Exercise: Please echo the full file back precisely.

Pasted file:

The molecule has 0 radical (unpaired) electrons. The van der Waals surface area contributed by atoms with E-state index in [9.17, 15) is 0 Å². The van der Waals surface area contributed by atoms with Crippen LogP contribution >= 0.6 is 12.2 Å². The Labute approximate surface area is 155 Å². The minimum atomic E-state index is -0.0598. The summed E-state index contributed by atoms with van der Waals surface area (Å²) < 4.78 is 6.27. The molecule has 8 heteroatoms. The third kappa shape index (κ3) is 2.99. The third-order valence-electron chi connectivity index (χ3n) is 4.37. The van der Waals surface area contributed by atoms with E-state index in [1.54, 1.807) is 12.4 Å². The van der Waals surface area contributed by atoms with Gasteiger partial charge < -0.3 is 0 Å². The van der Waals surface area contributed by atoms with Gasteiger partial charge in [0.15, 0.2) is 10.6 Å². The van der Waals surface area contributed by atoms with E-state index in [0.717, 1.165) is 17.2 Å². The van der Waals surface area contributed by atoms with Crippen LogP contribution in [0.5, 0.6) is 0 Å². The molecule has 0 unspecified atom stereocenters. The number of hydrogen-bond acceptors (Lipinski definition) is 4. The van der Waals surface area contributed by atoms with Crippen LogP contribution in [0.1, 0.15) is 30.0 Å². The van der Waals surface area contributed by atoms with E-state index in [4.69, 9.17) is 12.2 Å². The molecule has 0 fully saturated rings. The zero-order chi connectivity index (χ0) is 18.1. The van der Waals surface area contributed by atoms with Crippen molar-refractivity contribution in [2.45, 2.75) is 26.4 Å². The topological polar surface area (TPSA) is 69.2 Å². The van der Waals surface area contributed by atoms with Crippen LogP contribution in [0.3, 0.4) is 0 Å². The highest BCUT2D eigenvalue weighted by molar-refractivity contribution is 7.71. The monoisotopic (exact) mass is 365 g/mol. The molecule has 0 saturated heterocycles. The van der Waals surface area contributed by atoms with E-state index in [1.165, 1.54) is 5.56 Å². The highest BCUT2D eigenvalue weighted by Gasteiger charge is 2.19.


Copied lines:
The molecule has 0 radical (unpaired) electrons. The van der Waals surface area contributed by atoms with E-state index in [9.17, 15) is 0 Å². The van der Waals surface area contributed by atoms with Crippen LogP contribution >= 0.6 is 12.2 Å². The Labute approximate surface area is 155 Å². The minimum atomic E-state index is -0.0598. The summed E-state index contributed by atoms with van der Waals surface area (Å²) < 4.78 is 6.27. The molecule has 8 heteroatoms. The third kappa shape index (κ3) is 2.99. The third-order valence-electron chi connectivity index (χ3n) is 4.37. The van der Waals surface area contributed by atoms with E-state index in [1.54, 1.807) is 12.4 Å². The van der Waals surface area contributed by atoms with Gasteiger partial charge < -0.3 is 0 Å². The van der Waals surface area contributed by atoms with Gasteiger partial charge in [0.15, 0.2) is 10.6 Å². The van der Waals surface area contributed by atoms with E-state index in [0.717, 1.165) is 17.2 Å². The van der Waals surface area contributed by atoms with Crippen LogP contribution in [0.5, 0.6) is 0 Å². The molecule has 0 unspecified atom stereocenters. The number of hydrogen-bond acceptors (Lipinski definition) is 4. The van der Waals surface area contributed by atoms with Crippen LogP contribution in [0.1, 0.15) is 30.0 Å². The van der Waals surface area contributed by atoms with E-state index in [4.69, 9.17) is 12.2 Å². The molecule has 0 fully saturated rings. The zero-order chi connectivity index (χ0) is 18.1. The van der Waals surface area contributed by atoms with Crippen molar-refractivity contribution in [2.45, 2.75) is 26.4 Å². The topological polar surface area (TPSA) is 69.2 Å². The van der Waals surface area contributed by atoms with Crippen LogP contribution in [0.3, 0.4) is 0 Å². The highest BCUT2D eigenvalue weighted by molar-refractivity contribution is 7.71. The monoisotopic (exact) mass is 365 g/mol. The molecule has 0 saturated heterocycles. The van der Waals surface area contributed by atoms with E-state index in [1.165, 1.54) is 5.56 Å². The highest BCUT2D eigenvalue weighted by Gasteiger charge is 2.19.